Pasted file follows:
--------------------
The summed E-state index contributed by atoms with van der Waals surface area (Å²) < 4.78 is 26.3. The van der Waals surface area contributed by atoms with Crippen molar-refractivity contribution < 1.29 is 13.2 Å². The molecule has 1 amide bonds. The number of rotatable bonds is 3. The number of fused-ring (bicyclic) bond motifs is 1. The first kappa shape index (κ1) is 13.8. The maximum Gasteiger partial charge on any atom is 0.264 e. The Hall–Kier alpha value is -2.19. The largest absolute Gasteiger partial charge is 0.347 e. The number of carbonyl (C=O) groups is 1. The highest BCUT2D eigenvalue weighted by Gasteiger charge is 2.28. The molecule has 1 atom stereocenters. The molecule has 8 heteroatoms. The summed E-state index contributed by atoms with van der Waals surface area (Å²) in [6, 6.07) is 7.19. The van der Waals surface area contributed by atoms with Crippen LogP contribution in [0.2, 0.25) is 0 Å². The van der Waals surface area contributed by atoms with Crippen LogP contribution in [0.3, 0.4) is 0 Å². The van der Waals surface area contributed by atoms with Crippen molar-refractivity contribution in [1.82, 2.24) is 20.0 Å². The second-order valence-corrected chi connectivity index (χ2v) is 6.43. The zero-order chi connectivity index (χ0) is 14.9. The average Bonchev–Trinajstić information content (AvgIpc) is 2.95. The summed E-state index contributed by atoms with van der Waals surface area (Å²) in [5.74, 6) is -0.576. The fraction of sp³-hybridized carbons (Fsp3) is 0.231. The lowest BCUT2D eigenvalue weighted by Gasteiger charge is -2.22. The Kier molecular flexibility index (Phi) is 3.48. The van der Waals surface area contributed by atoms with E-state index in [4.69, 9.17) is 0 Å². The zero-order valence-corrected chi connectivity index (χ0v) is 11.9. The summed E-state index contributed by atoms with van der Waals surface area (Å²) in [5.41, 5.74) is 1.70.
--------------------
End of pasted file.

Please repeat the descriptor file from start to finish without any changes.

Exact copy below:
The summed E-state index contributed by atoms with van der Waals surface area (Å²) < 4.78 is 26.3. The van der Waals surface area contributed by atoms with Crippen molar-refractivity contribution < 1.29 is 13.2 Å². The molecule has 1 amide bonds. The number of rotatable bonds is 3. The number of fused-ring (bicyclic) bond motifs is 1. The first kappa shape index (κ1) is 13.8. The maximum Gasteiger partial charge on any atom is 0.264 e. The Hall–Kier alpha value is -2.19. The largest absolute Gasteiger partial charge is 0.347 e. The number of carbonyl (C=O) groups is 1. The highest BCUT2D eigenvalue weighted by Gasteiger charge is 2.28. The molecule has 1 atom stereocenters. The molecule has 8 heteroatoms. The summed E-state index contributed by atoms with van der Waals surface area (Å²) in [6, 6.07) is 7.19. The van der Waals surface area contributed by atoms with Crippen LogP contribution in [0.2, 0.25) is 0 Å². The van der Waals surface area contributed by atoms with Crippen LogP contribution in [0.3, 0.4) is 0 Å². The van der Waals surface area contributed by atoms with Crippen molar-refractivity contribution in [1.82, 2.24) is 20.0 Å². The second-order valence-corrected chi connectivity index (χ2v) is 6.43. The zero-order chi connectivity index (χ0) is 14.9. The average Bonchev–Trinajstić information content (AvgIpc) is 2.95. The summed E-state index contributed by atoms with van der Waals surface area (Å²) in [5.74, 6) is -0.576. The fraction of sp³-hybridized carbons (Fsp3) is 0.231. The lowest BCUT2D eigenvalue weighted by Gasteiger charge is -2.22. The Kier molecular flexibility index (Phi) is 3.48. The van der Waals surface area contributed by atoms with E-state index in [4.69, 9.17) is 0 Å². The zero-order valence-corrected chi connectivity index (χ0v) is 11.9. The summed E-state index contributed by atoms with van der Waals surface area (Å²) in [5.41, 5.74) is 1.70.